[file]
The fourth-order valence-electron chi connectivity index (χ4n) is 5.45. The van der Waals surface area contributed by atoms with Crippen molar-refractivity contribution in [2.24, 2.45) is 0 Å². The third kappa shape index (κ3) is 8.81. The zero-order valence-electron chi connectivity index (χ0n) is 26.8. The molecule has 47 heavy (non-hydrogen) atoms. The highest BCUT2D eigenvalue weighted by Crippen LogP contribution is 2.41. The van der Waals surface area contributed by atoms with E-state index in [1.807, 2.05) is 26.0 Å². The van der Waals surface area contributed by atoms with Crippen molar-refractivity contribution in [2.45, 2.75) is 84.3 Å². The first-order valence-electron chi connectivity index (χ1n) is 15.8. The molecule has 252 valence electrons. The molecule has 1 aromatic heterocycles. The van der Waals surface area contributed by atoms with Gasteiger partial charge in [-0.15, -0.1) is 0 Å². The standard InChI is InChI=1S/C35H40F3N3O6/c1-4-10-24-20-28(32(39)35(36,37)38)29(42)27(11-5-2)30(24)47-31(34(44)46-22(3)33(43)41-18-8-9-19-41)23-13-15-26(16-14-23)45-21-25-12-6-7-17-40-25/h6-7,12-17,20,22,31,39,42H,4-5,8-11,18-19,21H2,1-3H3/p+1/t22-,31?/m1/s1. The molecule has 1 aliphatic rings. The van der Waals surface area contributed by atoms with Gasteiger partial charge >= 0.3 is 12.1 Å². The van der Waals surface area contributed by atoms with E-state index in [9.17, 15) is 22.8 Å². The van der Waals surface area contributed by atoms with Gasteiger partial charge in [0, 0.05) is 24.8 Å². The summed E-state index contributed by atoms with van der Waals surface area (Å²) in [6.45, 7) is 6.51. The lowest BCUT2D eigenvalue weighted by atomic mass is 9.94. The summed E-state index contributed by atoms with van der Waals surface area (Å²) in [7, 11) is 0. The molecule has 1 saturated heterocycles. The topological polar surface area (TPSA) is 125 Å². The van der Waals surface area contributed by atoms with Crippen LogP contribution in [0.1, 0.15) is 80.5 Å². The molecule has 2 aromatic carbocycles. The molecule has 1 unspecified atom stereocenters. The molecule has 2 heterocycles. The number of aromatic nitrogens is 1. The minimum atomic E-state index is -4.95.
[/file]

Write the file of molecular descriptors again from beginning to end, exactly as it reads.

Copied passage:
The fourth-order valence-electron chi connectivity index (χ4n) is 5.45. The van der Waals surface area contributed by atoms with Crippen molar-refractivity contribution in [2.24, 2.45) is 0 Å². The third kappa shape index (κ3) is 8.81. The zero-order valence-electron chi connectivity index (χ0n) is 26.8. The molecule has 47 heavy (non-hydrogen) atoms. The highest BCUT2D eigenvalue weighted by Crippen LogP contribution is 2.41. The van der Waals surface area contributed by atoms with E-state index in [1.807, 2.05) is 26.0 Å². The van der Waals surface area contributed by atoms with Crippen molar-refractivity contribution in [2.45, 2.75) is 84.3 Å². The first-order valence-electron chi connectivity index (χ1n) is 15.8. The molecule has 252 valence electrons. The molecule has 1 aromatic heterocycles. The van der Waals surface area contributed by atoms with Gasteiger partial charge in [-0.15, -0.1) is 0 Å². The standard InChI is InChI=1S/C35H40F3N3O6/c1-4-10-24-20-28(32(39)35(36,37)38)29(42)27(11-5-2)30(24)47-31(34(44)46-22(3)33(43)41-18-8-9-19-41)23-13-15-26(16-14-23)45-21-25-12-6-7-17-40-25/h6-7,12-17,20,22,31,39,42H,4-5,8-11,18-19,21H2,1-3H3/p+1/t22-,31?/m1/s1. The molecule has 1 aliphatic rings. The van der Waals surface area contributed by atoms with Gasteiger partial charge >= 0.3 is 12.1 Å². The van der Waals surface area contributed by atoms with E-state index in [9.17, 15) is 22.8 Å². The van der Waals surface area contributed by atoms with Gasteiger partial charge in [0, 0.05) is 24.8 Å². The summed E-state index contributed by atoms with van der Waals surface area (Å²) in [6.45, 7) is 6.51. The lowest BCUT2D eigenvalue weighted by atomic mass is 9.94. The summed E-state index contributed by atoms with van der Waals surface area (Å²) in [7, 11) is 0. The molecule has 1 saturated heterocycles. The topological polar surface area (TPSA) is 125 Å². The van der Waals surface area contributed by atoms with Crippen LogP contribution in [0.1, 0.15) is 80.5 Å². The molecule has 2 aromatic carbocycles. The molecule has 1 unspecified atom stereocenters. The molecule has 2 heterocycles. The number of aromatic nitrogens is 1. The minimum atomic E-state index is -4.95.